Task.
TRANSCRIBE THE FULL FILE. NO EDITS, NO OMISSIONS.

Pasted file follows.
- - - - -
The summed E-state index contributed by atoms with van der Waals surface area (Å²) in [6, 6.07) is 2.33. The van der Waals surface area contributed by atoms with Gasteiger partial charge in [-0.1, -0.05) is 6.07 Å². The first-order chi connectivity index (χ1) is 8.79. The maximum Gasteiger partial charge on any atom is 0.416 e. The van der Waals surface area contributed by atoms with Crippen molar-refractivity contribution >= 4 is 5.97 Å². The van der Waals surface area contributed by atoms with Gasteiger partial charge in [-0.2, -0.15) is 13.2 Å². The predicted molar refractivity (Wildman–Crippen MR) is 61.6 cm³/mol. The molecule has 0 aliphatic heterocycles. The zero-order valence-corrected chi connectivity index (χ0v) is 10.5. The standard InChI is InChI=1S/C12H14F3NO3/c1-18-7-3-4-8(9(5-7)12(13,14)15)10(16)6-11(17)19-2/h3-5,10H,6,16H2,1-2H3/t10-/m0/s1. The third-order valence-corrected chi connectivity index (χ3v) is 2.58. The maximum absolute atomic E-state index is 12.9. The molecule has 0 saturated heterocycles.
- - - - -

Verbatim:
The summed E-state index contributed by atoms with van der Waals surface area (Å²) in [6, 6.07) is 2.33. The van der Waals surface area contributed by atoms with Gasteiger partial charge in [-0.1, -0.05) is 6.07 Å². The first-order chi connectivity index (χ1) is 8.79. The maximum Gasteiger partial charge on any atom is 0.416 e. The van der Waals surface area contributed by atoms with Crippen molar-refractivity contribution >= 4 is 5.97 Å². The van der Waals surface area contributed by atoms with Gasteiger partial charge in [-0.2, -0.15) is 13.2 Å². The predicted molar refractivity (Wildman–Crippen MR) is 61.6 cm³/mol. The molecule has 0 aliphatic heterocycles. The zero-order valence-corrected chi connectivity index (χ0v) is 10.5. The standard InChI is InChI=1S/C12H14F3NO3/c1-18-7-3-4-8(9(5-7)12(13,14)15)10(16)6-11(17)19-2/h3-5,10H,6,16H2,1-2H3/t10-/m0/s1. The third-order valence-corrected chi connectivity index (χ3v) is 2.58. The maximum absolute atomic E-state index is 12.9. The molecule has 0 saturated heterocycles.